As you know welding is a process of joining two metals without leaving any gap because defects in the welding process can influence the welding quality of the material. Welding is also a process of creating a permanent bond between two metals by melting and fusing them together.
The welding process uses heat from an electric arc between a consumable metal electrode and the workpiece. In other words, welding is a method of joining two metal parts together. In this article, we will let you know about full penetration techniques, their importance, and different ways to achieve full penetration.
What is Full Penetration Weld?
When welding metals, it’s important to use the correct welding technique to ensure that the final product is as strong as possible. Full penetration welds are a type of welding in which the entire piece of metal is melted and fused together.
In this type of weld, the filler material infuses the joint’s roots. This approach is usually applied to metal products with high-strain resistance. If you want a thick weld, this welding approach is best.
However, there are two types of penetration weld name as:
- Complete Joint Penetration (CJP)
- Partial Joint Penetration (PJP)
Complete Joint Penetration (CJP):
A full penetration weld is also known as complete joint penetration (CJP), it involves a special kind of track in which a circumferential bead (or fillet) of weld metal is poured to fulfill the joint gap entirely. CJP weld joints provide superior fatigue strength to conventional butt welds from top to bottom.
Partial Joint Penetration (“PJP”):
In contrast, a Partial Joint Penetration (PJP) is a second type of weld is a type of welding in which the entire piece of metal is melted and fused together, but the metal doesn’t completely meld. Instead, a crack or crevice, known as a weld neck, remains between the joined pieces of metal. These types of welds aren’t as durable as some of the other welding techniques, but they can be practical in situations.
To achieve full penetration, the metals edges are beveled to reach the entirely. When it is properly done it increase the strength and durability of the weld. CJP welding has a higher penetration rate, meaning that it penetrates more metal with each weld. It produces less spatter, meaning more weld metal is getting into the workpiece. CJP welds can be visually inspected. CJP welding requires less effort for starting and stopping than stick welding, and it does not require an auxiliary power source.
Importance of Full penetration weld:
There are number of reasons and desirable properties of full penetration weld, as this increases the strength and life of the joint’s quality.
1. High strength:
The process requires a lot of power and energy because it requires melting of metals during the welding process. To ensure the process is carried out properly, welders use electric arc welding equipment. Welding requires great precision and control. This explains why a welder must possess high level of physical strength and stamina. In CJP deep penetration allow better strength and fusion in joints.
2. Corrosion resistance
The corrosion resistance of weld is an important parameter which decides the service life of a weld joint. The corrosion rate of a weld joint can be decreased by increasing the corrosion resistance of the base metal. CJP welds are also more corrosion-resistant than PJP welds as it leaves no gaps between the joints and avoids trap moisture and other dirty particles which cause corrosion.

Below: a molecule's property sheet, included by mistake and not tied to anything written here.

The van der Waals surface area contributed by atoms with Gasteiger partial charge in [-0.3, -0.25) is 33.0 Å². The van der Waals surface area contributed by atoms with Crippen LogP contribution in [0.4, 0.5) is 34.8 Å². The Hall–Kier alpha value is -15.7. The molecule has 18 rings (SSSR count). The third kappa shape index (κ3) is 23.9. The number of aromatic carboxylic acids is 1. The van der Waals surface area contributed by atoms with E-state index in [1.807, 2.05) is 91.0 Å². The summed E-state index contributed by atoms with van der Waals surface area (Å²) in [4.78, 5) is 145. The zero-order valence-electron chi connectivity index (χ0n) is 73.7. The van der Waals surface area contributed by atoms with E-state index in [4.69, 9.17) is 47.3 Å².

How to Achieve a Durable Full Penetration Weld:
Full penetration requires some techniques, skills, setting and a stable hand control. As a welder you should be aware of all welding necessities so you can wled according to specifications and diagnosed problems.
1. High current
A higher current is usually required to achieve full penetration weld (FPW) than when welding. This is usually due to higher heat input per unit. The current required depends on joint thickness and the joint configuration. The current and power density are important factor and also have direct relationship with CJP. In some cases, you can also use automatic wire feed techniques (like MIG) for welding.
Voltage is the another important factor in CJP. As welder it is important to know about voltage’s importance during welding process. A high voltage increases the power density and blend the welding incredibly but it doesn’t reach deeply into the material. You may get surprised to know that high voltage led to low penetration. If you are experiencing it consider lowering the voltage at stable position.
3. Electrode Selection
The choice of electrode and selection of welding process will determine whether a weld will be successful or not. Electrode selection plays a major role in weld penetration, weld metal appearance and the weldability of materials. Some electrodes are designed to penetrate. In small electrode, the charge flow through small cross section area, this means that higher current density produces penetrating welds.
Side Effects of Full Penetration
Despite of having so much advantages of full penetration there are also some side effects outweigh the pros.
A main side effect is excessive admixture in full penetration welding. It means that extra-base metal melt into the weld pool because of high energy. It disrupts the mechanical properties of the metal and deformed the material as result the base metal in the joint will not be ideal. Keep this important side effect of high energy in full penetration welding.
Welding is a process where two pieces of metal are joined together to form a permanent bond. And for full penetration weld a lot of knowledge, skill, experience, and proper welder settings is required. Your techniques and a stable hand control also impact the weld penetration. Plus, U, J, and V-grooves and beveled edges produce thicker stock. So, we recommend you to practice it daily to get better results and also seek out advice from experienced welders.